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Can gardening improve the nation’s health?

Image captionAmanda Miller is constructing a garden that aims to communicate the isolation of depression

Amanda Miller has her hands in the soil as she builds a garden in the grounds of Hampton Court Palace.

Crouched on a bank beside a stream, she is putting the final touches to a garden that attempts to convey the solitude of depression.

Her creation is one of several at the RHS Hampton Court Flower Show exploring links between health and horticulture.

“The one I’ve focused on is depression because I have family members and friends who have suffered from it,” she says.

“Rather than being inspired to do it, I was compelled to do it.”

A few days before the opening of the show, her garden, The Outside Room, is taking shape, despite the rain.

The periphery of the garden contains lush bright planting, which becomes sombre and sparse as you cross a dark moat on to a crumbling island.

“This signifies the sinking feeling and the darkness people suffering from depression will experience,” says Amanda, who became a garden designer after a career in the military.

The Outside Room
Image captionLush vibrant plants encircle a dark island

She hopes visitors to the garden will respond to the connection with nature.

“I was at sea for six months, and I didn’t see any greenery,” she says.

“And, when you get on land, it is a different, very different feeling in connecting with nature.

“I think these two things run hand in hand with recovery and relaxation and all those sorts of things.”

Memory garden

Nearby, Carolyn Dunster and Noemi Mercurelli are working on their cut-flower garden for a charity called Katie’s Lymphoedema Fund.

Carolyn Dunster
Image captionGarden designers Carolyn Dunster and Noemi Mercurelli

“We’re creating the garden in memory of Katie Wohlrab who died of breast cancer when she was in her early 30s,” says Carolyn.

“At that point she had just got married and she had started creating a small cut-flower garden herself – and she loved flowers, and, when she was particularly ill, they offered her comfort and solace.”

The flowers are laid out in rows for easy picking with a colour palette of pale pinks and burgundies.

The garden also contains dried seed heads to sow again next year.

“The idea of the cut-flower garden is that it represents joy and positivity and also the cyclical life of nature,” says Carolyn, who finds working with plants therapeutic.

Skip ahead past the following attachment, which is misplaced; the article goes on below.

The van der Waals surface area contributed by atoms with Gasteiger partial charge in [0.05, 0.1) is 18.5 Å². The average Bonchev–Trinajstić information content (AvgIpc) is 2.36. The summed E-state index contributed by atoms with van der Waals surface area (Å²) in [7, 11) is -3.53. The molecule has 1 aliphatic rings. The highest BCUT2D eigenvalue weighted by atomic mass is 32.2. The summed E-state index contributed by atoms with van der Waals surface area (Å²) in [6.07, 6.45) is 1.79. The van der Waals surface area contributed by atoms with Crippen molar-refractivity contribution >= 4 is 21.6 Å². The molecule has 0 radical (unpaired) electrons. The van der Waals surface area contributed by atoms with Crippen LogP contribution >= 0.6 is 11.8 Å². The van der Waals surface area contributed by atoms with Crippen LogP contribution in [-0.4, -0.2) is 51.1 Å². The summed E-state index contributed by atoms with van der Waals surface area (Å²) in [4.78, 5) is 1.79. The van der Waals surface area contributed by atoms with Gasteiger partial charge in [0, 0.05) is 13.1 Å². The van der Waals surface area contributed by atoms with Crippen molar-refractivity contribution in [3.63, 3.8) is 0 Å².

“The idea is that people will love the garden – they’ll see what they can grow for themselves in a tiny space and that no space however small or however urban is too small to grow your own cut flowers, which will actually bring you a huge amount of joy and happiness.”

Katie's garden
Image captionThe design for Katie’s garden

There is a growing body of research that suggests gardening is good for both physical and mental health.

Pilot schemes for GPs to prescribe gardening are under way, while school gardening projects have been set up to give children a peaceful space to relax in.

There are also community garden schemes where patients at GP practices work together to grow food, while studies have shown that exposure to gardens can have a calming effect in dementia.

Smelling the roses

At a health and horticulture conference at the Hampton Court Flower Show on Monday, experts from public health, horticulture and academia are meeting to discuss the role gardening can play in the fight against chronic health conditions.

Sue Biggs, director general of the Royal Horticultural Society, has spoken of how the beauty of plants in her garden helped her recover from breast cancer.

She says gardening is also a way to heal communities.

“It’s not just about gardening and horticulture it’s also about happiness, because I can’t think of a better thing to make people happy – and they are tough times at the moment – and I think gardening, it’s just a joy,” she says.

“When you walk out into a garden and you literally smell the roses and see the bees buzzing on the lavender and just look at all that beautiful colour and scent, you can’t help but feel happier, and that can’t be a bad thing can it?”

Back at the show ground, show manager Dave Green is taking a well-earned break in the catering tent, as the rain steps up.

“This year we’ve had a really wet build, which is quite unusual for this midsummer time of year, which has made it quite a challenge,” he says.

Despite the wet weather, he seems remarkably unruffled.

“There’s a lot of stuff going on, but there’s lots of ways of dealing with that – just taking it one thing at a time and gardening is really good at making you realise that things happen over a long period of time,” he says.

“So although it’s frantic now – the show week, the build, the breakdown – it’s a long period of time and you’ve got to make sure you can sustain that.

“And gardening – with the way the plants develop slowly, day by day, I think has a really good message for trying to deal with that.”


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